The soldier standing in the middle of Spring Street in downtown Atlanta wearing camouflage was impossible to ignore. It was 2:30 a.m. His voice cut through the chaotic whirl of the early morning hours: "Next person who crosses this street gets arrested!" he howled, spittle flying from his mouth. "I'm not kidding! I'll fucking tackle you myself!"

It was Saturday, July 27th, an hour after a bomb had exploded in Atlanta's Centennial Olympic Park—it was a bomb that killed two people and injured more than 100 others, although I wouldn't learn that fact until much later, after having spent eight hours on the street covering the story.

When the bomb went off, I was at the Main Olympic Press Center, about a block away from the explosion. My colleagues and I were closing the Sports Illustrated Olympic Daily. As the building shook, we looked up, trying to read each other's faces. Several of us had previously expressed our unease, a premonition that something bad would happen at the Olympics, but none of us had wanted to believe it. We paused for a moment, and then went back to work. It was only when I heard the sirens that I ran out into the street.

I was met by a surge of people making their way up Harris Street. A woman passed by, blood flowing from a cut over her left eyebrow. A man who had been standing about 100 yards from the blast told me he had been thrown to the street by the shock wave, tearing his pants as he slid along the pavement.

In those early moments just after the blast, as the police and the military set up barricades and drove the crowds away from the crime scene, no one knew exactly what had happened. The chaos was dumbfounding. As we milled about, rumors flew: it was a transformer that had exploded; no, it was a bomb. Ten people had died; no, four; no wait, twenty were dead; no, it was only two. Overwhelmed by confusion, I found myself standing amid a mass of people who would never forget the event that transformed their celebration into a tragedy.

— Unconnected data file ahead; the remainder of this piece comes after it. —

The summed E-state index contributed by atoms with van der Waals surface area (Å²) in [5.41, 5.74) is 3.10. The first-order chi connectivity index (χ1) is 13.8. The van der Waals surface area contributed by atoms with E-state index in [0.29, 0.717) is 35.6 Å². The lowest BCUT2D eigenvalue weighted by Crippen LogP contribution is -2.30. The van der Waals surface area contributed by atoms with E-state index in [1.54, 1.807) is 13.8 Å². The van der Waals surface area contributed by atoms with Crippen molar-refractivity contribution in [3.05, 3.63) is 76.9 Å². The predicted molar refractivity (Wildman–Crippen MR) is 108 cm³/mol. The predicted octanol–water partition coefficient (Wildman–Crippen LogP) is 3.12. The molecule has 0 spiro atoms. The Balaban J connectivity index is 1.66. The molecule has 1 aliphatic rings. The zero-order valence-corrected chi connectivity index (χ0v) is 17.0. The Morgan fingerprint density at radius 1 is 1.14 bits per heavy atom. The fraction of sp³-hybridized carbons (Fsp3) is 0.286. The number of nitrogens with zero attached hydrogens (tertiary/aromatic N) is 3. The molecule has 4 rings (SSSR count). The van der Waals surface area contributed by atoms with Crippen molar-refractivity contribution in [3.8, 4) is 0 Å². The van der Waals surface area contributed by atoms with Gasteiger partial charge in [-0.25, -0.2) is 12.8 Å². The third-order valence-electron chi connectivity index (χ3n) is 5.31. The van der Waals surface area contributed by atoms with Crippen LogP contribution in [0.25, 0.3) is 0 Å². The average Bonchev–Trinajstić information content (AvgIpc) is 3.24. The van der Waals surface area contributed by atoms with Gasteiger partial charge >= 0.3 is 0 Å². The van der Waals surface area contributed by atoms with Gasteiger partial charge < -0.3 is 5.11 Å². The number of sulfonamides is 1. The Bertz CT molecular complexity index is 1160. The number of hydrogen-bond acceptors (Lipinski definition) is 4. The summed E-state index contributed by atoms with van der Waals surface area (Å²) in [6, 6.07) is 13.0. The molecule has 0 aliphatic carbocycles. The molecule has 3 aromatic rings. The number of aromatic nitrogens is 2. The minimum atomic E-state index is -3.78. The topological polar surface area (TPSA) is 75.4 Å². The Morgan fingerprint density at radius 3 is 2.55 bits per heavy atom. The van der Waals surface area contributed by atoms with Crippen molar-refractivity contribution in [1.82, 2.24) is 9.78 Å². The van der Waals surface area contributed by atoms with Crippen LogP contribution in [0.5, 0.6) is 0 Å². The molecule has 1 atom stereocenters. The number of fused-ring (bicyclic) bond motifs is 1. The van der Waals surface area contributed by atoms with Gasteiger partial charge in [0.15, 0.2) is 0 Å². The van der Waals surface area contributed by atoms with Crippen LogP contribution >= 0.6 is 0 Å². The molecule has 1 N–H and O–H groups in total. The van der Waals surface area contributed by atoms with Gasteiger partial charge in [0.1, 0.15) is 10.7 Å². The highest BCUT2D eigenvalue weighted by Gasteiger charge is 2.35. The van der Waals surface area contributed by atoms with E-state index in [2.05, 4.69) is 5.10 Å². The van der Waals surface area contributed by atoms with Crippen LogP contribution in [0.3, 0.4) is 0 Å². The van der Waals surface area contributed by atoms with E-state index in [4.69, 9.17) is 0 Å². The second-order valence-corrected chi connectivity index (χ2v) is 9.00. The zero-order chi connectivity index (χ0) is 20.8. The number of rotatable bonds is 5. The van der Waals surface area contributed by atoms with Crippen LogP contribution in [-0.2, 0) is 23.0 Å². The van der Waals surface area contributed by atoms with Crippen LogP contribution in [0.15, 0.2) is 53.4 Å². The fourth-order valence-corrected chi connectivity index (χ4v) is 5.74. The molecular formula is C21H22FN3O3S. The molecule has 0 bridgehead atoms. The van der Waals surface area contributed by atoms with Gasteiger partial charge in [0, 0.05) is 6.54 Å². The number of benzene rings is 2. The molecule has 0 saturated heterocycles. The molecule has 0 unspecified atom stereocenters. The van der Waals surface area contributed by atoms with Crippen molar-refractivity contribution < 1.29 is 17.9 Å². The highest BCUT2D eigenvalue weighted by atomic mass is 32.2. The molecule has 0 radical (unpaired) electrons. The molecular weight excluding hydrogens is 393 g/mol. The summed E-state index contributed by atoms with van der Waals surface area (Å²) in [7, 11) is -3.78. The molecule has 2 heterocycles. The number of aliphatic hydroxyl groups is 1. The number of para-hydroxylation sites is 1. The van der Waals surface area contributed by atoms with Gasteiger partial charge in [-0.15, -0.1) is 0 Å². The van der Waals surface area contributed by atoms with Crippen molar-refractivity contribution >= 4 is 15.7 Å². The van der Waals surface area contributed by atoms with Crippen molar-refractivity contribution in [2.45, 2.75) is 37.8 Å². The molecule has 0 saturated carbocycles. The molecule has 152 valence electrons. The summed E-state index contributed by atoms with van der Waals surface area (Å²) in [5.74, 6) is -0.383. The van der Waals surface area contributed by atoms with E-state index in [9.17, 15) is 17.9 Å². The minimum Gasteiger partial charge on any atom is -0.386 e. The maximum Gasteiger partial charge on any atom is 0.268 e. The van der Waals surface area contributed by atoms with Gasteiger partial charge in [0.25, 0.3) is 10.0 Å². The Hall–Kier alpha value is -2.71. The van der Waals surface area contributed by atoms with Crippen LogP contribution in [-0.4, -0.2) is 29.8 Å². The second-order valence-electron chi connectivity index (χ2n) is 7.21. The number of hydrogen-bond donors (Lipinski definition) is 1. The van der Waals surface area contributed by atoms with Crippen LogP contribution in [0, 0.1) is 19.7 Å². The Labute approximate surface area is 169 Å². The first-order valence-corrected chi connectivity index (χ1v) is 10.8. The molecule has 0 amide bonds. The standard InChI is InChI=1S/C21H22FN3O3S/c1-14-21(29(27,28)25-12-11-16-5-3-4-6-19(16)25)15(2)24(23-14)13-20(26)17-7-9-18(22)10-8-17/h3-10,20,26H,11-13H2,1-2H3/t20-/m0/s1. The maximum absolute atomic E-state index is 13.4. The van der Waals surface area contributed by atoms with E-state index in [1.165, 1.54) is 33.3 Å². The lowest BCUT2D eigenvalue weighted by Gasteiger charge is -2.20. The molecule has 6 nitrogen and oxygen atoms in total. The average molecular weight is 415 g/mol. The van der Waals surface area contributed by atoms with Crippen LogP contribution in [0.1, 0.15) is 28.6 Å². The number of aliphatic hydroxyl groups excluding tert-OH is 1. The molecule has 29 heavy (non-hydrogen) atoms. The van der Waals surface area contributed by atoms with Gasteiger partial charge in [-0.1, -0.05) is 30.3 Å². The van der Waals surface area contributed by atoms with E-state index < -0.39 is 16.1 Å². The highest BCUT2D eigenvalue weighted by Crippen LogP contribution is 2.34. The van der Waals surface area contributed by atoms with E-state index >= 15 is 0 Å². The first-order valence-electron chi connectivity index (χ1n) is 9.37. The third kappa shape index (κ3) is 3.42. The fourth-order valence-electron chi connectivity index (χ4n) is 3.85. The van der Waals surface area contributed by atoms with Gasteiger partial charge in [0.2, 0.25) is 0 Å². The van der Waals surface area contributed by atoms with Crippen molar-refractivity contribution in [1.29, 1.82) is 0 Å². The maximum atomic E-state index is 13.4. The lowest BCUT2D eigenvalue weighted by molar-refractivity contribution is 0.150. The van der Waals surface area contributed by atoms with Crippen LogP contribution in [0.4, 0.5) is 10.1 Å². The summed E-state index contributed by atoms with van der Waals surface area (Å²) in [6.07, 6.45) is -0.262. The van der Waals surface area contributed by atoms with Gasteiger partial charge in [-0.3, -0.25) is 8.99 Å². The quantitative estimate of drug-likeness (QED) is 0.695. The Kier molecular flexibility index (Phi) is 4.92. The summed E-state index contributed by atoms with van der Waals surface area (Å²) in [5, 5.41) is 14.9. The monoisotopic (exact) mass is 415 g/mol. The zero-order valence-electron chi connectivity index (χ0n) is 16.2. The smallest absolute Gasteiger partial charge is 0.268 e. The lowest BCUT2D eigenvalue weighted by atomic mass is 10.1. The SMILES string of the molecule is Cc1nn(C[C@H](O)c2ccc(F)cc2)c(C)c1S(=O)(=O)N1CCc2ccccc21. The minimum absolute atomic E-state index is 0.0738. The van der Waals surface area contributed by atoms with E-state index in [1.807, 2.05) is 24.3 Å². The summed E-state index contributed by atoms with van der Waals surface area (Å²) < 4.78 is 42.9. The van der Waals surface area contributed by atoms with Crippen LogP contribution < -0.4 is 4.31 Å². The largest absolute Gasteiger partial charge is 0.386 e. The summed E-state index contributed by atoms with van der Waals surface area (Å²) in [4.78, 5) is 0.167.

The bomb was a specter that haunted the rest of the Games. The security, seemingly everywhere before the blast, somehow increased. But I never quite recovered my own sense of well-being. Feeling a sense of security isn't a matter of personnel—the 30,000 uniformed officers in Atlanta made up the largest security force ever assembled. Security is a matter of confidence, and my confidence was shaken.

In some places I felt fine—like the sports venues where everyone was searched and passed through a metal detector. But you can't secure every area at an event the size of the Olympics (although organizers of the next Olympics in Sydney are discussing wrapping the games in a giant security perimeter 10 miles in diameter). It was when I was in those unavoidable, unsecured places, fighting my way through the endless crowds in the streets and the Park, that I still felt the fear the bomb had triggered in me.


My hotel was about half a block from the blast site, and the morning after the bombing, we still couldn't go back. Finally, almost 24 hours later, we were allowed to pass through the barricades. It was hauntingly quiet as the soldier searched my bag. I turned to walk away, down the completely empty block, and he put his hand on my shoulder.

"Sir, please walk down the yellow line," he told me. So I did, my exhaustion crashing down on me, my shadow growing long as I moved away from the street lights.   </end>

Mark McClusky, Associate Editor of New Media at Sports Illustrated, survived Atlanta unscathed.